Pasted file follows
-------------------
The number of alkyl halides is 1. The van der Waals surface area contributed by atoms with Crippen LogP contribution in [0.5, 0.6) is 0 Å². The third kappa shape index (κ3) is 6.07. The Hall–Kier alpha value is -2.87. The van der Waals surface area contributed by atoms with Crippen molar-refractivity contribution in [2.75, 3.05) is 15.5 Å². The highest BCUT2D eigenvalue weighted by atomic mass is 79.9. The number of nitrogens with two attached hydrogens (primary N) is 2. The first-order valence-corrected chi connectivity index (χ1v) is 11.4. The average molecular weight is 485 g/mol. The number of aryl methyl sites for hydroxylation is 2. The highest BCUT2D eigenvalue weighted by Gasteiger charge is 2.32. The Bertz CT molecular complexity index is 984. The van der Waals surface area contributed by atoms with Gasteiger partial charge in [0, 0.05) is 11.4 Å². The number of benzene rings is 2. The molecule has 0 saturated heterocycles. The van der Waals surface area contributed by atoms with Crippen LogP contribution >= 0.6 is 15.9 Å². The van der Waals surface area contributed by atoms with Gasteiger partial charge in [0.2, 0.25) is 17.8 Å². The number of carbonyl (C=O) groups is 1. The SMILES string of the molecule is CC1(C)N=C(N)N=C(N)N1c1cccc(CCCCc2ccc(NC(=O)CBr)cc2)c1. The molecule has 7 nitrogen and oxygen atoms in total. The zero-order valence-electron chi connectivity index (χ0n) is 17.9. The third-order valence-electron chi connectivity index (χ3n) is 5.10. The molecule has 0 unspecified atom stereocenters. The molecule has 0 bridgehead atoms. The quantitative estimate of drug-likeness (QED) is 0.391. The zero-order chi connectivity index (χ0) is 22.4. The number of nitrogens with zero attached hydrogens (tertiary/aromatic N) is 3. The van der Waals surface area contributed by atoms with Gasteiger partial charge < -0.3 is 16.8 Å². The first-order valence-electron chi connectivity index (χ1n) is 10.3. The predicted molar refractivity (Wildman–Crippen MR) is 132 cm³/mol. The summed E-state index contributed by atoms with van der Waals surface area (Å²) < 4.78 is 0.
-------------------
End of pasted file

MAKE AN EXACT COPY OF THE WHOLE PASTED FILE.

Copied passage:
The number of alkyl halides is 1. The van der Waals surface area contributed by atoms with Crippen LogP contribution in [0.5, 0.6) is 0 Å². The third kappa shape index (κ3) is 6.07. The Hall–Kier alpha value is -2.87. The van der Waals surface area contributed by atoms with Crippen molar-refractivity contribution in [2.75, 3.05) is 15.5 Å². The highest BCUT2D eigenvalue weighted by atomic mass is 79.9. The number of nitrogens with two attached hydrogens (primary N) is 2. The first-order valence-corrected chi connectivity index (χ1v) is 11.4. The average molecular weight is 485 g/mol. The number of aryl methyl sites for hydroxylation is 2. The highest BCUT2D eigenvalue weighted by Gasteiger charge is 2.32. The Bertz CT molecular complexity index is 984. The van der Waals surface area contributed by atoms with Gasteiger partial charge in [0, 0.05) is 11.4 Å². The number of benzene rings is 2. The molecule has 0 saturated heterocycles. The van der Waals surface area contributed by atoms with Crippen LogP contribution >= 0.6 is 15.9 Å². The van der Waals surface area contributed by atoms with Gasteiger partial charge in [0.2, 0.25) is 17.8 Å². The number of carbonyl (C=O) groups is 1. The SMILES string of the molecule is CC1(C)N=C(N)N=C(N)N1c1cccc(CCCCc2ccc(NC(=O)CBr)cc2)c1. The molecule has 7 nitrogen and oxygen atoms in total. The zero-order valence-electron chi connectivity index (χ0n) is 17.9. The third-order valence-electron chi connectivity index (χ3n) is 5.10. The molecule has 0 unspecified atom stereocenters. The molecule has 0 bridgehead atoms. The quantitative estimate of drug-likeness (QED) is 0.391. The zero-order chi connectivity index (χ0) is 22.4. The number of nitrogens with zero attached hydrogens (tertiary/aromatic N) is 3. The van der Waals surface area contributed by atoms with Gasteiger partial charge < -0.3 is 16.8 Å². The first-order valence-electron chi connectivity index (χ1n) is 10.3. The predicted molar refractivity (Wildman–Crippen MR) is 132 cm³/mol. The summed E-state index contributed by atoms with van der Waals surface area (Å²) < 4.78 is 0.